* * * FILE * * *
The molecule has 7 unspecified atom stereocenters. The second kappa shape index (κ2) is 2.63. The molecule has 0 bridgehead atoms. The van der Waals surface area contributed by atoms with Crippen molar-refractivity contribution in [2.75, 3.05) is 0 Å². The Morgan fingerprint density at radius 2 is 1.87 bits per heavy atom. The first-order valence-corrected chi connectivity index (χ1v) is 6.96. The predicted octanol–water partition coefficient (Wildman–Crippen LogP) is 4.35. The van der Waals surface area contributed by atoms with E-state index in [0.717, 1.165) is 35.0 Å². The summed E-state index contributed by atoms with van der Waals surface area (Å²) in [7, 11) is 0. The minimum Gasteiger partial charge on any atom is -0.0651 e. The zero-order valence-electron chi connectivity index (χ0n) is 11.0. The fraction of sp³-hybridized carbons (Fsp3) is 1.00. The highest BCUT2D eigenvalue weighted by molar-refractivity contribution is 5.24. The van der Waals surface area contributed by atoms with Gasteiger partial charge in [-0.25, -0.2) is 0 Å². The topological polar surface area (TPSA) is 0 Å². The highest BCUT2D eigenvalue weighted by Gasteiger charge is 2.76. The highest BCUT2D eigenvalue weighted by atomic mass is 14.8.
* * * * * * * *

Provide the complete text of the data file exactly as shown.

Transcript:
The molecule has 7 unspecified atom stereocenters. The second kappa shape index (κ2) is 2.63. The molecule has 0 bridgehead atoms. The van der Waals surface area contributed by atoms with Crippen molar-refractivity contribution in [2.75, 3.05) is 0 Å². The Morgan fingerprint density at radius 2 is 1.87 bits per heavy atom. The first-order valence-corrected chi connectivity index (χ1v) is 6.96. The predicted octanol–water partition coefficient (Wildman–Crippen LogP) is 4.35. The van der Waals surface area contributed by atoms with E-state index in [0.717, 1.165) is 35.0 Å². The summed E-state index contributed by atoms with van der Waals surface area (Å²) in [7, 11) is 0. The minimum Gasteiger partial charge on any atom is -0.0651 e. The zero-order valence-electron chi connectivity index (χ0n) is 11.0. The fraction of sp³-hybridized carbons (Fsp3) is 1.00. The highest BCUT2D eigenvalue weighted by molar-refractivity contribution is 5.24. The van der Waals surface area contributed by atoms with Gasteiger partial charge in [-0.25, -0.2) is 0 Å². The topological polar surface area (TPSA) is 0 Å². The highest BCUT2D eigenvalue weighted by Gasteiger charge is 2.76. The highest BCUT2D eigenvalue weighted by atomic mass is 14.8.